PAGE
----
Pop Art and Sampling In Pop art, reproduction and repetition are the main aspects that distinguish it from other art movements. Andy Warhol's "Marilyn" is a perfect example of reproduction of image already familiar to the audience, and is repeated once, four times, or twenty times. Pop art takes from commercial art and makes it the elite art as well. That is why Pop art is so special, because it can be distinguished by the mainstream, not just the elite art world. Reproductions provide references to the original work, which sometimes these references, in the hands of Pop Art, are ironic or have something to say about the modern world. Rap and Hip-Hop music are very similar to pop art and post-modernism in that there are many samples of previously recorded beats. Many contend that no beat is original since the beginnings of music. The same goes in pop art where the compositional elements are found objects. If no art is original in the fact that their compositional elements have no originality and have already been used, then what makes a work different than something similar to it, and is that original? This is a very popular question throughout the rap culture because of the overwhelming use of samples throughout rap songs, even to the extent of sampling the beat as well as the chorus and then rapping over it. There needs to be a way to define originality and the purpose of using found objects or rhythms. Samples or found objects are used in many different ways and for many different purposes, so this gives us options on how to view the work. We need to look at the way the sample or found object is used, and if the use gets the purpose across. Artists and musicians are creative and original in the way that they use the found object or sample. Art has moved from the being critiqued by the elite to being enjoyed by the minorities. Lawrence Alloway writes, "It is in this situation that we need to consider the arts of the mass media. It is impossible to see them clearly within a code of aesthetics associated with minorities with pastoral and upper-class ideas because mass art is urban and democratic" (Harrison, P. 701). As mass art and mass media come into the hands of the everyday person, then they will see these ideas differently than the "art world" does. It is because of this change in community that art has changed so much. Especially in the music side of the arts, hip-hop beats were found in many rock and blues songs that kept evolving until they were so well recognized by the general public that rappers use the beat as their canvas, something of which they can put their own approach on. What mass media and mass art does, is give the artists a common ground to work from, which the bottom line is commonality. Originality is may not necessarily be the goal of the art. The focus is on a common ground, but their still must be some originality in how the artist uses the common ground that he/she stands on. When an artists copies a proven style, then they normally are not making a very good piece of work because they are not original in their own style and use of what is around them. Especially in the United States, money has become so much a part of the art process that people are concerned with what will sell, and more importantly, what will sell to a lot of people rather than to a select few. Rappers, more and more, are popping up trying to copy a style that has made some other rappers rich, but do not bring their own originality to the rap-world. Again, good art or rap music is going to have to be based on the new and original ways the artist uses the common ground. A great example to look at is the use of the Spinners' "Sadie" in 2PAC's "Dear Mama". First, let's examine the original, "Sadie." "Sadie" was a song about all the black mothers that tried hard to raise their kids well while still being oppressed and not letting it show. It was a thank you song to mothers everywhere that tried their hardest in less than perfect situations. 2PAC used an interpolation of the chorus and changed a few words, but the melody was the same. Instead of saying Sadie, 2PAC said "Lady." Already, many of us remember the original song and what a great song it was. Also, the title of 2PAC's song "Dear Mama" also gives us an indication that the song probably has the same or similar subject matter, which it does. As 2PAC talks about growing up with little or no money, and the rough times he and his mother endured, 2PAC says that there is no way that he can repay his mother. 2PAC's plan is "To show you that I understand, you are appreciated." As 2PAC realizes, there are emotions that go very deep in the original song "Sadie" and 2PAC brings them out in describing the indestructible love he received from his mother, and the fact that he uses "Sadie" shows that there is a lot of emotion involved in this song. If a listener was just to hear the chorus, then they too would be able to remember the original song, and how it might have touched them in some way, and the ability of 2PAC to bring the song into the 90's with lyrics that a new generation might be able to relate to. He admits that "when things went wrong we blamed mama." But even though he didn't see eye to eye with his mother then, the fact that she was always there for him, even in prison, his mother "always was the black queen" to him. Again, 2PAC recognizes the stress that he caused but realizes that the appreciation that he mentions in the song can help to show that he understands, and will allow many more young individuals to have the same feelings and thoughts that 2PAC's generation saw in the Spinners "Sadie." Since I could go on talking about the lyrics forever, I will pause and talk about the way that the interpolation was used.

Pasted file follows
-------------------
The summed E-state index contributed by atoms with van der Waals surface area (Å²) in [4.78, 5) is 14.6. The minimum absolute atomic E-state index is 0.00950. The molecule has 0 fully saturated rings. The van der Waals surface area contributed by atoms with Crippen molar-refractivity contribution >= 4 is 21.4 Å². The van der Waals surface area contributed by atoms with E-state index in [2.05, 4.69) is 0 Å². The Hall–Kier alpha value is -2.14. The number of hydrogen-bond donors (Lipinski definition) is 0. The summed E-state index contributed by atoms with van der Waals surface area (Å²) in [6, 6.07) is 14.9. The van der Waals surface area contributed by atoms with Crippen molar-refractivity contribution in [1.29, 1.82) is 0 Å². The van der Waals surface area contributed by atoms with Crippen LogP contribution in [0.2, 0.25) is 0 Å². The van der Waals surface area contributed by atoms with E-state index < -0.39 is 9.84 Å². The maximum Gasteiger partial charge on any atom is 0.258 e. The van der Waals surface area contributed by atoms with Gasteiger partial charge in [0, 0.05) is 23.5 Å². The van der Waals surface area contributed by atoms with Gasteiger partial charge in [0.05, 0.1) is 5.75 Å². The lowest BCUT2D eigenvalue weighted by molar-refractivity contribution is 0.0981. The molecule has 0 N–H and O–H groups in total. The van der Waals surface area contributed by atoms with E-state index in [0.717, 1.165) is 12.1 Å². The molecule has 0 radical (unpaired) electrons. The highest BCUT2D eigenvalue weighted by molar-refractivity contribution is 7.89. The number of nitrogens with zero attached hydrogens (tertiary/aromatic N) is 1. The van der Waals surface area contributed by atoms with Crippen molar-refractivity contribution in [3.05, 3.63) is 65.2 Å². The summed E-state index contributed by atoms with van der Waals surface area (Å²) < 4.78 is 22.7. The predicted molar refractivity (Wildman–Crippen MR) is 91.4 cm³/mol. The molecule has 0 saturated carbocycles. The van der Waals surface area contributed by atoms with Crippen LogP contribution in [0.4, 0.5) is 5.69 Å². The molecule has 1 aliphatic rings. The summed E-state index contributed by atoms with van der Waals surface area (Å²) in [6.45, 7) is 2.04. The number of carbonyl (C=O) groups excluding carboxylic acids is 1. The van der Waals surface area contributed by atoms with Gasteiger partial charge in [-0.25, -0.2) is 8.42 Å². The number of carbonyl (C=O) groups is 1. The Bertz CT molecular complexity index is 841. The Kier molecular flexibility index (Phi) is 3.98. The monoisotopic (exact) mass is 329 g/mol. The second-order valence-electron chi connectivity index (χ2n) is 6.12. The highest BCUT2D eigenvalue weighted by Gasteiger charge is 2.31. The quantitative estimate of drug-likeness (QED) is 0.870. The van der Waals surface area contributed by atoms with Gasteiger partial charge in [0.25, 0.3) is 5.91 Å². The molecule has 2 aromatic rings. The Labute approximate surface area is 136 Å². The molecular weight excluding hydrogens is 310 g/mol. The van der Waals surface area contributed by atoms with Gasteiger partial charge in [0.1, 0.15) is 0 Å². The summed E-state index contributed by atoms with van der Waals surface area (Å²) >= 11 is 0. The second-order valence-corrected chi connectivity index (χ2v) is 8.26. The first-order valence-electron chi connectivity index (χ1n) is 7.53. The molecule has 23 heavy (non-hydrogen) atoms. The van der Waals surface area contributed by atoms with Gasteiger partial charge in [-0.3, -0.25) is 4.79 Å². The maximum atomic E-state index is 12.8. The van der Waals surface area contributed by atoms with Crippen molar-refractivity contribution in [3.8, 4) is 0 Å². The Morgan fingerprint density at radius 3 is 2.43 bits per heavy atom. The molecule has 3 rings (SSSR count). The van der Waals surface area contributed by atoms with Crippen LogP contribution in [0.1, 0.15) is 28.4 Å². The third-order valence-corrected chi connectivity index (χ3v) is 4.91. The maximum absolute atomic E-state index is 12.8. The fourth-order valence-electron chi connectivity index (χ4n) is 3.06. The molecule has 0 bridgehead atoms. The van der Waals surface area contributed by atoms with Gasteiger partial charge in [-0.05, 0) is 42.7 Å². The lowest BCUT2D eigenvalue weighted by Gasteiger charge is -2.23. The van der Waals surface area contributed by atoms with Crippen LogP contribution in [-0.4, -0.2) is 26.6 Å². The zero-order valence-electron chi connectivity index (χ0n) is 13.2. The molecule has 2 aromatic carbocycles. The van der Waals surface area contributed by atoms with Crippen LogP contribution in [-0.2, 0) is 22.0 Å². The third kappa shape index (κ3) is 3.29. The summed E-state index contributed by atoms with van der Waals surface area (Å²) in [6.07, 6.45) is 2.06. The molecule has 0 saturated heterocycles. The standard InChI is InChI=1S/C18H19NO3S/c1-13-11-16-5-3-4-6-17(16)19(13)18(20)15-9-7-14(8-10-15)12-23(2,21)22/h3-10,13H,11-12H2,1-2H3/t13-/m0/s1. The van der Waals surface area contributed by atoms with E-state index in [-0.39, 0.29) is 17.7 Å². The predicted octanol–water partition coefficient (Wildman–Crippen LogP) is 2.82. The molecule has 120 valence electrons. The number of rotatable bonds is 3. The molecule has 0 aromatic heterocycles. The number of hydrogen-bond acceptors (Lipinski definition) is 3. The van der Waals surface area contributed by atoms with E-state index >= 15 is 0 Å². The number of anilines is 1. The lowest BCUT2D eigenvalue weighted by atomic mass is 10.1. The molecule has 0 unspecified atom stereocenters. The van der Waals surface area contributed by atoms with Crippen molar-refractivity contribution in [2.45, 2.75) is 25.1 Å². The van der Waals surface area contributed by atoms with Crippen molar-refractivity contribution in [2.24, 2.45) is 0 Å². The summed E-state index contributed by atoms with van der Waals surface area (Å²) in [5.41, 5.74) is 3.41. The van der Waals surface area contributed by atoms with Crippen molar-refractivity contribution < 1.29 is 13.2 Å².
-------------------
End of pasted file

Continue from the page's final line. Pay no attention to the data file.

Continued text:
The beat used by 2PAC, by itself is not recognizable, but the melody of the chorus is. Most of the song is original, and there are no real samples in the song. The use of the recognizable "term" is to arouse feelings of love and memories of times that can only be enjoyed by the relationship of a mother and her sibling. Consciously, or unconsciously, the listener remembers these feelings that were first brought out by the song "Sadie." As a song for his mother, 2PAC realizes that his mother will also remember these feelings and understand that the same feelings are meant to be felt towards her. This is another way he shows his mother that he understands. 2PAC understands the emotions and the respect and love that go along with "Sadie" and uses them to create the same meaning for his song. The interpolation is inviting the listener to remember how they felt when they listen to "Sadie" and to see how it relates to their own experience. Using his own beats, 2PAC creates his own feel, and keeping that beat steady even through the chorus, 2PAC is using his originality. This is an example of a good use of the found object, or recognizable term. The recognizable term is only used to enhance the already solid beat and vocals. The chorus does make the song, and being taken from a song that has so much meaning inside of it, makes the meaning transfer from the original to the new. The new style is to take the beat and rhythm as is found in the original song, such as Public Enemy and Puff Daddy. These are not as original and are not as good as the way 2PAC uses his samples. Not that using the sample is bad, but it is now a style that is recognized and is being done by lots of people; thus there is no more originality in it. The repetition aspect of pop art also applies to hip-hop music. Even though the sample might not be played 10 times in a row. It is repeated because in many music styles, there are phrases that are repeated throughout the musical piece. As a chorus, the repetition might happen four times throughout the song, which still hammers the rhythm into the audience. Normally, most listeners walk away singing the chorus of a song rather than any other piece of it. The chorus of a song has to be catchy and often easily recognizable by the audience. As in 2PAC's "Dear Mama" the chorus is already recognized because it is interpolated, and is easy for the audience to remember. When the chorus is repeated, the audience already knows what is coming and so they are able to sing along. This makes the song more enjoyable for the audience. In hip-hop music, audience participation is a major part of the music. When the rapper asks everyone to raise their hands, he/she gets a response from the audience and feeds off of the energy. In the same respect, the audience wants to feel as if they are apart of the music as well, and so they need the rapper to allow them to get involved. Choruses are one way to signalize audience participation. The choruses are usually kept simple so that anyone can sing along and so the listener doesn't have to think as much. If the rapper can feel the audience, then he puts on a better show, and if the audience feels the rapper, the they give off more energy. If the rapper feels he/she is getting a lot of energy from the audience, then the chorus will be repeated even more. The repetition is something that works very well in hip-hop music. Since 2PAC uses an already known chorus, the audience is hooked from the get-go. This is a good use of repetition, even though some of the words may be changed, the melody is the same and it is the same basic overall chorus. This again proves that the song is a good one, and uses some of the same basic principles of pop art. There are many different styles of pop art, as well as many different styles of hip-hop music, and it is up to the artist to prove that he/she is original enough and uses the common ground well enough to create good art. I have focused in on only a couple of aspects of pop art, but since it is the art of the mass media, I chose the two most profound. I also believe that 2PAC is the best choice to represent the hip-hop world since he is one of the very few rappers that have actually been trained or educated in the arts. 2PAC, a classically trained actor, understands the basic concept of the arts and of what makes art good art. The mass media changes the role of art in our lives and it was only a matter of time before an art form really hit the inner streets and even country settings that were before excluded from the artistic society. Recognition and repetition are the two most prolific techniques used in society today. Advertisements are full of objects easily recognized and they are repeated often, and many times too often. In stores, signs of a sale are very recognizable and there are usually many of them. Society has changed and art has now changed to reflect the society, and so as society dictates the subject of the art, it is up to the artist to make it good. It takes a lot to make good art, but there will always be people that argue over whether a piece of art is good or not. This is also the subject of many pop art pieces, but whether you like something or not, the recognition and repetition will always be there in this mass media culture.